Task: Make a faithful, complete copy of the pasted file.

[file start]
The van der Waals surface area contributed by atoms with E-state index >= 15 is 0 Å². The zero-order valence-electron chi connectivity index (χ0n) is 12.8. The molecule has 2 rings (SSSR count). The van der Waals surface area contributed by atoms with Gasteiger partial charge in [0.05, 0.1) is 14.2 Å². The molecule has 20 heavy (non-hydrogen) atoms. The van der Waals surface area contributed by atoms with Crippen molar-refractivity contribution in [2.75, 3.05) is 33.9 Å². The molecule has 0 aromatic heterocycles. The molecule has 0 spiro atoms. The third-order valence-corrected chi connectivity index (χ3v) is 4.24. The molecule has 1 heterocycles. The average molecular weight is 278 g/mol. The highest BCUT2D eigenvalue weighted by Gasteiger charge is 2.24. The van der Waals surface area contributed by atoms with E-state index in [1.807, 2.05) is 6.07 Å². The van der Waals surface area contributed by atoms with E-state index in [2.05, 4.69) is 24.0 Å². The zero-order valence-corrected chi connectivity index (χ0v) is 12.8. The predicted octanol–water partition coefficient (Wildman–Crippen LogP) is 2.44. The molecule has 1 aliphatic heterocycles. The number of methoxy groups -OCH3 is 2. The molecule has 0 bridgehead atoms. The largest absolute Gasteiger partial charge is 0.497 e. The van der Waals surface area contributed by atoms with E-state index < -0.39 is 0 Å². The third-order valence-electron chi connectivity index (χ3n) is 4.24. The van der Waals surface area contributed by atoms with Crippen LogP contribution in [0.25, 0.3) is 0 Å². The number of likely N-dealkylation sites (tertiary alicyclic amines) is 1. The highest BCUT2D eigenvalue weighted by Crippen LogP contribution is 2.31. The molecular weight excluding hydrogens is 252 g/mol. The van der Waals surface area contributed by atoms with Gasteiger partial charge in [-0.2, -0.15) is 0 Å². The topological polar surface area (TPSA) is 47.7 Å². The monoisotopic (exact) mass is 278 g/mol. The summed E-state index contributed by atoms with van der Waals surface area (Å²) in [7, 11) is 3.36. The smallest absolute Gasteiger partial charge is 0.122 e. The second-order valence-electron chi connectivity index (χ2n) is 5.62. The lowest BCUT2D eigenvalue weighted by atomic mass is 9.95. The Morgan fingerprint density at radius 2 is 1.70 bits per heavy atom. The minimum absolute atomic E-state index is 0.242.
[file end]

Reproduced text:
The van der Waals surface area contributed by atoms with E-state index >= 15 is 0 Å². The zero-order valence-electron chi connectivity index (χ0n) is 12.8. The molecule has 2 rings (SSSR count). The van der Waals surface area contributed by atoms with Gasteiger partial charge in [0.05, 0.1) is 14.2 Å². The molecule has 20 heavy (non-hydrogen) atoms. The van der Waals surface area contributed by atoms with Crippen molar-refractivity contribution in [2.75, 3.05) is 33.9 Å². The molecule has 0 aromatic heterocycles. The molecule has 0 spiro atoms. The third-order valence-corrected chi connectivity index (χ3v) is 4.24. The molecule has 1 heterocycles. The average molecular weight is 278 g/mol. The highest BCUT2D eigenvalue weighted by Gasteiger charge is 2.24. The van der Waals surface area contributed by atoms with E-state index in [1.807, 2.05) is 6.07 Å². The van der Waals surface area contributed by atoms with E-state index in [2.05, 4.69) is 24.0 Å². The zero-order valence-corrected chi connectivity index (χ0v) is 12.8. The predicted octanol–water partition coefficient (Wildman–Crippen LogP) is 2.44. The molecule has 1 aliphatic heterocycles. The number of methoxy groups -OCH3 is 2. The molecule has 0 bridgehead atoms. The largest absolute Gasteiger partial charge is 0.497 e. The van der Waals surface area contributed by atoms with E-state index < -0.39 is 0 Å². The third-order valence-electron chi connectivity index (χ3n) is 4.24. The van der Waals surface area contributed by atoms with Crippen LogP contribution in [0.25, 0.3) is 0 Å². The number of likely N-dealkylation sites (tertiary alicyclic amines) is 1. The highest BCUT2D eigenvalue weighted by Crippen LogP contribution is 2.31. The molecular weight excluding hydrogens is 252 g/mol. The van der Waals surface area contributed by atoms with Gasteiger partial charge in [-0.2, -0.15) is 0 Å². The topological polar surface area (TPSA) is 47.7 Å². The monoisotopic (exact) mass is 278 g/mol. The summed E-state index contributed by atoms with van der Waals surface area (Å²) in [7, 11) is 3.36. The smallest absolute Gasteiger partial charge is 0.122 e. The second-order valence-electron chi connectivity index (χ2n) is 5.62. The lowest BCUT2D eigenvalue weighted by atomic mass is 9.95. The Morgan fingerprint density at radius 2 is 1.70 bits per heavy atom. The minimum absolute atomic E-state index is 0.242.